Can you take L-theanine on an empty stomach? Yes, L-theanine can be taken either with meals or on an empty stomach.
If you haven’t recently eaten when taking L-theanine, you may feel the effects a bit more quickly and intensely (similar to drinking caffeine with a meal versus on its own/on an empty stomach). If you’re using L-theanine to help you sleep, try taking it about 30–60 minutes before bed.
Is L-theanine natural? Yes, it’s found in certain foods and beverages, including green tea (made from the leaves of the camellia sinensis plant).
Along with caffeine and catechins, L-theanine is one of the main active ingredients found in green tea. It’s believed that theanine actually gives green tea its slight umami flavor and helps counteract the bitter taste of green and black tea — and other bitter-tasting foods like cocoa.
How much L-theanine is in green tea? It comprises up to 50 percent of the total amino acids in tea.
About at 0.9 percent to 3.1 percent of the dry weight of green tea leaves is theanine. This equates to about 25 to 60 milligrams of theanine per 200 milliliters of tea, or about 6.7 ounces. This amount of tea is typically made from about 2.5 grams of dried tea leaves.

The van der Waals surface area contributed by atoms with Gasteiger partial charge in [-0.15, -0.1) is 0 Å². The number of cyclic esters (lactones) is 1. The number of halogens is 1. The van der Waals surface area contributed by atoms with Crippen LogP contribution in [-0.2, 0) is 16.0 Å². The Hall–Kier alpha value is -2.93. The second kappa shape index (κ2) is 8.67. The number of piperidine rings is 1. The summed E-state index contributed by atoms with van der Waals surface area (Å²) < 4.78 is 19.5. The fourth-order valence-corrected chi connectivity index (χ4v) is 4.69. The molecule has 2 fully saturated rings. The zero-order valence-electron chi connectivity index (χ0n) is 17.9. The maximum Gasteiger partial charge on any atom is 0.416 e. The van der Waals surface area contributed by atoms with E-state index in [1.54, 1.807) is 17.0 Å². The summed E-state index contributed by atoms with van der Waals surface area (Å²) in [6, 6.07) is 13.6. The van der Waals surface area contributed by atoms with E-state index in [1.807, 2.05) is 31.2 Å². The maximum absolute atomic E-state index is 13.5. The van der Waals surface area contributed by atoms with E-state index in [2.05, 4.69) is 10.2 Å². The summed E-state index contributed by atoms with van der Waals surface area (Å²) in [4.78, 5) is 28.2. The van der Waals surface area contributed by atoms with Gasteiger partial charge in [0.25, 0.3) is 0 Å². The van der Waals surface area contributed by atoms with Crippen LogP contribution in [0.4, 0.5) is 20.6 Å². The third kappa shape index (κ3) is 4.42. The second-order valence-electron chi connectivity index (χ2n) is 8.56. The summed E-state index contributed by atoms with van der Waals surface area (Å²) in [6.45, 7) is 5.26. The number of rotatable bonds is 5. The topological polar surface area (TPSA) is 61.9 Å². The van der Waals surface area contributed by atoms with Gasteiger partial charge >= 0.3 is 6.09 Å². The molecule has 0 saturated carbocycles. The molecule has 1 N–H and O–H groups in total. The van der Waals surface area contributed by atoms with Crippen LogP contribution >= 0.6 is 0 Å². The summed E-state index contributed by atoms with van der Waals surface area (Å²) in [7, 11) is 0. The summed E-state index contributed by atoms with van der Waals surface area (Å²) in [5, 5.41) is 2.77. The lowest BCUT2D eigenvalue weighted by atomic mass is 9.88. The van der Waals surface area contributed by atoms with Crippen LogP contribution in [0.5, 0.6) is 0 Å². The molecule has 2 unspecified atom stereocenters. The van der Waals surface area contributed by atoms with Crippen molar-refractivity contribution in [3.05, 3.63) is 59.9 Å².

Theanine content in green tea varies depending on the specific type of tea. Teas made from younger plants have higher theanine content than teas made from older plants. Theanine content is also reduced from fermentation (part of the process used to make tea leaves), but it becomes more concentrated when leaves are dried.
What other foods have L-theanine in them? L-theanine can also be found in leaves used to produce black and white teas, although most research has focused on theanine from green tea.
Other plants that provide L-theanine include:
- C. japonica and C. sasanqua — These are small shrubs that produce pink and red flowers. They are sometimes used make tea, although not as commonly as camellia sinensis. (12)
- The mushroom species called Xerocomus badius — Also called bay bolete, this is a brown, edible, pored mushroom found in Europe and North America.
- L-theanine (or simply theanine) is a nondietary amino acid that is found in green, black and white teas, plus can be taken in supplement form.
- L-theanine has relaxing properties without making you feel drowsy. It can be used to make you feel calmer, improve attention span and focus, and support restful sleep. Not only is L-theanine calming and centering, but it can also help protect the heart and brain, plus help regulate blood pressure and reduce symptoms of schizophrenia.
- The best natural way to obtain L-theanine is to drink several cups of quality green tea and others teas every day.
- L-theanine is safe when taken in supplement form but will reduce effects of blood pressure medications and stimulants. The typical dosage is between 100–400 milligrams per day. Some people use low doses of L-theanine and caffeine together to improve focus without feeling jittery.